You are currently viewing Abnormal dental pain or pain of non dental origin

Abnormal dental pain or pain of non dental origin

In the last several years that I have been practicing dentistry, I have witnessed one too many patients who have undergone unnecessary dental procedures like root canal treatment or even extraction of teeth because of a missed diagnosis of Temporomandibular Joint Disorders (TMD) or other Orofacial pain conditions. We could call these non dental sources of facial pain.

This little blog of mine is intended to educate patients as well as dental practitioners about such conditions. There is a list of such sources of pain (non dental) that may not be diagnosed by the untrained eye. When it is difficult to diagnose a patient’s dental pain, these potential alternate sources should be considered.

I will specifically elaborate on the TMD or Temporomandibular Joint Disorders in this article. Other Orofacial pain conditions will be discussed in subsequent articles.

The Temporomandibular Joint (TMJ) is located on either side of the face in front of the ears. It connects the jaw bone to the skull. It is one of the most complex joints in the human body, providing not only rotational but also sliding movements. These are what allow the mouth to open or the jaw to move from side to side.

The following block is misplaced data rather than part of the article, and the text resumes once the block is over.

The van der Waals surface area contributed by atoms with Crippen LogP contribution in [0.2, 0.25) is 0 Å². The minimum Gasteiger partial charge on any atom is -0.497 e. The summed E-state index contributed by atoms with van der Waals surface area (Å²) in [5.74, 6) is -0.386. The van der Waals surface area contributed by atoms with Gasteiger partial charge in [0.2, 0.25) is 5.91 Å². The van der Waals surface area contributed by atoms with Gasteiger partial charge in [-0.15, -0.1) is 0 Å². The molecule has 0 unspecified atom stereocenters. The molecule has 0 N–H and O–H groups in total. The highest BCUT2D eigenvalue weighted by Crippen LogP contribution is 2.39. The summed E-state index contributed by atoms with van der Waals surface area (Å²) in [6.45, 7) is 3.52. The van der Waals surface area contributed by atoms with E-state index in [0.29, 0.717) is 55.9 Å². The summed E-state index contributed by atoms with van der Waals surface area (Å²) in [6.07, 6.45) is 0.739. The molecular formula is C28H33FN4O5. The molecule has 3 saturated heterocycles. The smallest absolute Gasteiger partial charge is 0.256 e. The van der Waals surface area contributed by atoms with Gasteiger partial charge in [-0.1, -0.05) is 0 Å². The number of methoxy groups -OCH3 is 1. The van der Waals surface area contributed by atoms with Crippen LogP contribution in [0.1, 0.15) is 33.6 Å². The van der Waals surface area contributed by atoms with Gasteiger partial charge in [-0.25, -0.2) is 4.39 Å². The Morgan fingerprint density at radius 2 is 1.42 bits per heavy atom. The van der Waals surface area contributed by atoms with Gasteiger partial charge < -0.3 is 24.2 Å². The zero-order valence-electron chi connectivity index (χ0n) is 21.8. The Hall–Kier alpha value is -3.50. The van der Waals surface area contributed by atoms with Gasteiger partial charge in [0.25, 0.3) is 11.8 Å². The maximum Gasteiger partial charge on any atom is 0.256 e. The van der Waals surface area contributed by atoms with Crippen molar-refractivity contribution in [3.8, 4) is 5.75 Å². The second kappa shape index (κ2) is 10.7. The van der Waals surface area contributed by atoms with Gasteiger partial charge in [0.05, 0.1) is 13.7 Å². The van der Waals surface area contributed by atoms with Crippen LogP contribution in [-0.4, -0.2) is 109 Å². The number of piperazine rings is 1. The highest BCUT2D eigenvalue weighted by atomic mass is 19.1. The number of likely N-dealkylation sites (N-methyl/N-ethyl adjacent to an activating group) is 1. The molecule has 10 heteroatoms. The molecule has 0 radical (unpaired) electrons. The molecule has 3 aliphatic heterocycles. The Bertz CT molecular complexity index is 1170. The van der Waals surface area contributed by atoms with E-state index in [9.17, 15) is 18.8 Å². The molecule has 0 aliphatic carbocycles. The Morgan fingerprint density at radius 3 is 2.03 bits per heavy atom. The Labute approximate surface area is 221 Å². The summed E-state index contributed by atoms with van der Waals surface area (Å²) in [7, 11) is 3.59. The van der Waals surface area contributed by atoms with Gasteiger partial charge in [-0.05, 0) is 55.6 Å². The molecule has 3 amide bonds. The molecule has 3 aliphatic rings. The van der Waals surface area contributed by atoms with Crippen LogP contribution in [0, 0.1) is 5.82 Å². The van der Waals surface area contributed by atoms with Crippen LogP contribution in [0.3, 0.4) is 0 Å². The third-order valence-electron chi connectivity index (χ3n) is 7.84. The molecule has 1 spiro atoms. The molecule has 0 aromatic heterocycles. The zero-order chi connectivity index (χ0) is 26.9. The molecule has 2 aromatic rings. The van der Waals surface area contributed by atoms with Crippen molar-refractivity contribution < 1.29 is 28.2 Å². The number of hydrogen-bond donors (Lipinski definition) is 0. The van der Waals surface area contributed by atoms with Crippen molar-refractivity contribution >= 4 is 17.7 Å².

The TMJ also depends on several facial muscles like the Masseter and Temporalis for functions like chewing or swallowing. If a problem arises in any of these supporting structures, a Temporomandibular Joint dysfunction may occur.The following is a list of symptoms that a patient may experience.

  • Head aches
  • Teeth that don’t seem to meet properly
  • Ringing or stiffness
  • Dizziness
  • Facial pain
  • Limited opening of the jaw
  • Difficulty in chewing or swallowing
  • Pain or pressure behind the eyes
  • Neck pain

Factors that may cause TMD

  • Poor posture in the neck and upper back muscles may lead to neck strain and abnormalities of jaw muscle function.
  • Stress may increase muscle tension and jaw clenching.
  • Cartilage wear and tear.
  • Patients with other chronic inflammatory arthritis have increased risk.
  • People who have had jaw trauma.
  • People who have a genetic predisposition to pain sensitivity and increased stress responses may be more susceptible.
  • Myofascial dysfunction.

The jaw pain may occur on one or both sides of the face on chewing or on rest, depending on the cause. Diagnosis and treatment of Temporomandibular Joint Disorders may be complex as it mimics several other types of pain.  Hence it is imperative that the patient be screened and diagnosed by a dentist who is especially trained in this field.

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